IR control for your home theater doesn’t have to look ugly. [Rhys Goodwin] put his IR blasters inside his audio equipment.
Steam powered windshield wiper. Need we say more?
An assembled version of the FaceDancer is now available for purchase. This is a man-in-the-middle USB tool developed by [Travis Goodspeed]. When [S.A.] sent us the tip he mentioned that the board is a pain to hand solder if you’re making your own; this is an moderately affordable alternative.
[Aaron] makes it easy for audiophiles to listen to Soundcloud on their Sonos hardware.
We’ve heard of fuzzy clocks — they only give you a general sense of time. Here’s a fuzzy thermometer that uses the vocal stylings of [Freddie Mercury] to get a general feel for how hot it is.
While you’re still laughing, this most useless machine taunts you in more ways than one. It uses audio clips and theatrics to vary the way in which it shuts itself off. [Thanks Itay and David]
Modern CNC techniques make short work of prototyping for the Ford Motor Company. [Thank Wybren via SlashGear]
[Travis Goodspeed] continues his work at educating the masses on how to reverse engineer closed hardware devices. This time around he’s showing us how to exploit the Device Firmware Updates protocol in order to get your hands on firmware images. It’s a relatively easy technique that uses a man-in-the-middle attack to dump the firmware image directly to a terminal window. This way you can get down to the nitty-gritty of decompiling and hex editing as quickly as possible.
For this hack he used his Facedancer board. We first saw the hardware used to emulate a USB device, allowing the user to send USB commands via software. Now it’s being used to emulate your victim hardware’s DFU mode. This is done by supplying the vendorID and productID of the victim, then pushing the firmware update as supplied by the manufacturer. In most cases this shouldn’t even require you to have the victim hardware on hand.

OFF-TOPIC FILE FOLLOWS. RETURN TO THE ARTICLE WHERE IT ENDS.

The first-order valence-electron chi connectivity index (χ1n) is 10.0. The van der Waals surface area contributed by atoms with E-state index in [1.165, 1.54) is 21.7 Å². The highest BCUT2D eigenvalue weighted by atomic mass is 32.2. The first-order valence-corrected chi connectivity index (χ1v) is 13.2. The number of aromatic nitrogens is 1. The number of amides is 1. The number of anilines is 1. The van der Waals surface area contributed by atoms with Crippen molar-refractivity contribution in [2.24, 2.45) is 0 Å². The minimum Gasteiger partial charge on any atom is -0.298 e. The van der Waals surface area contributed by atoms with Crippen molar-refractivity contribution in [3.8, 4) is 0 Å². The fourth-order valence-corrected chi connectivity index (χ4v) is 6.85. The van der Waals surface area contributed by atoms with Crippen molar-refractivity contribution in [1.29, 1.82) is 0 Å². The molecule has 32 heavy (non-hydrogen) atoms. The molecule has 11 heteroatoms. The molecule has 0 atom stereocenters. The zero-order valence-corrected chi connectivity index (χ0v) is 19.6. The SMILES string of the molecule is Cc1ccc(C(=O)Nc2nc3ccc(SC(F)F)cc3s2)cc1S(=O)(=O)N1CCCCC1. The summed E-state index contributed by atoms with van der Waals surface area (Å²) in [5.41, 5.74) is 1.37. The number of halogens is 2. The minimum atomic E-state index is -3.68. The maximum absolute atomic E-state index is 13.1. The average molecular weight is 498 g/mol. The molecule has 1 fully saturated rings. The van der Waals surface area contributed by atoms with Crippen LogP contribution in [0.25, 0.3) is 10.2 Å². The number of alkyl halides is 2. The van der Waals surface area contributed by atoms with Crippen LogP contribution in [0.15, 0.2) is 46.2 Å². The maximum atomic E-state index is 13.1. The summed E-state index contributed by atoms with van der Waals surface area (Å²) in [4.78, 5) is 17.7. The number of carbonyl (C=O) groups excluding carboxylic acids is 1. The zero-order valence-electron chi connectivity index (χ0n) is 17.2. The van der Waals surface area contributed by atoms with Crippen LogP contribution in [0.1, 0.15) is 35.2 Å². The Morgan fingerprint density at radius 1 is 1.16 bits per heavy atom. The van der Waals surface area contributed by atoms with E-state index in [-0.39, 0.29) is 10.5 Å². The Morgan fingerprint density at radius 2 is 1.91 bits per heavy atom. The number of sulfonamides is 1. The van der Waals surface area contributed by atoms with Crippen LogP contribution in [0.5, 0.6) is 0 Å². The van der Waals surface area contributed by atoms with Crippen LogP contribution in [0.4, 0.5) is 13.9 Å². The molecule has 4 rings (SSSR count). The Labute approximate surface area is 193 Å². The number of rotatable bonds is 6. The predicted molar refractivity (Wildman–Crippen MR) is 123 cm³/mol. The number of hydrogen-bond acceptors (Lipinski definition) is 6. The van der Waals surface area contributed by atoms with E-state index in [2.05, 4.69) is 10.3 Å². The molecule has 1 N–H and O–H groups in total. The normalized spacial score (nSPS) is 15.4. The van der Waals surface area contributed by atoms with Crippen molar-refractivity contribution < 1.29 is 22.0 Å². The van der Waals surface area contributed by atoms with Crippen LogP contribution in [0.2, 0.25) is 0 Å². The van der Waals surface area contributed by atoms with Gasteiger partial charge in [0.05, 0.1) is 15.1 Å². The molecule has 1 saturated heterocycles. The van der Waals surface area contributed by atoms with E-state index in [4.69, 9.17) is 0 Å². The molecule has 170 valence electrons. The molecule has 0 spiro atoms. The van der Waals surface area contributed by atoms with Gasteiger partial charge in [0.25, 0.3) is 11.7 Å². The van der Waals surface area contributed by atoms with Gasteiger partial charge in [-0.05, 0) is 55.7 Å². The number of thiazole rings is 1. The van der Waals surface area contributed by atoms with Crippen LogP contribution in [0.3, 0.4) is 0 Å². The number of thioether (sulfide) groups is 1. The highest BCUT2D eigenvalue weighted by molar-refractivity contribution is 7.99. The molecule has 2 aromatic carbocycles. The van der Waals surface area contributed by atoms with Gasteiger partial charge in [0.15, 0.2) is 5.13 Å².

This is the prototype board for [Travis Goodspeed’s] new USB development tool called the Facedancer. He took on the design with USB security exploits in mind, but we think it’s got a lot of potential for plain old development as well.
Kudos on the [Frank Herbert] reference when naming the project. Like the characters from the Dune mythology that can perfectly mimic any person they touch, this device let’s you mimic whatever you can imagine. One the USB ports connects to the victim (or host) the other connects to a development machine. Python can then be used to send USB commands in real time. Think of this as doing the same thing the Bus Pirate does for SPI and i2c, except that it’s doing it on the USB protocol itself. This way you can feel your way through all of the road-bumps of developing a new device (or testing an exploit) without the need to continually compile and flash your hardware.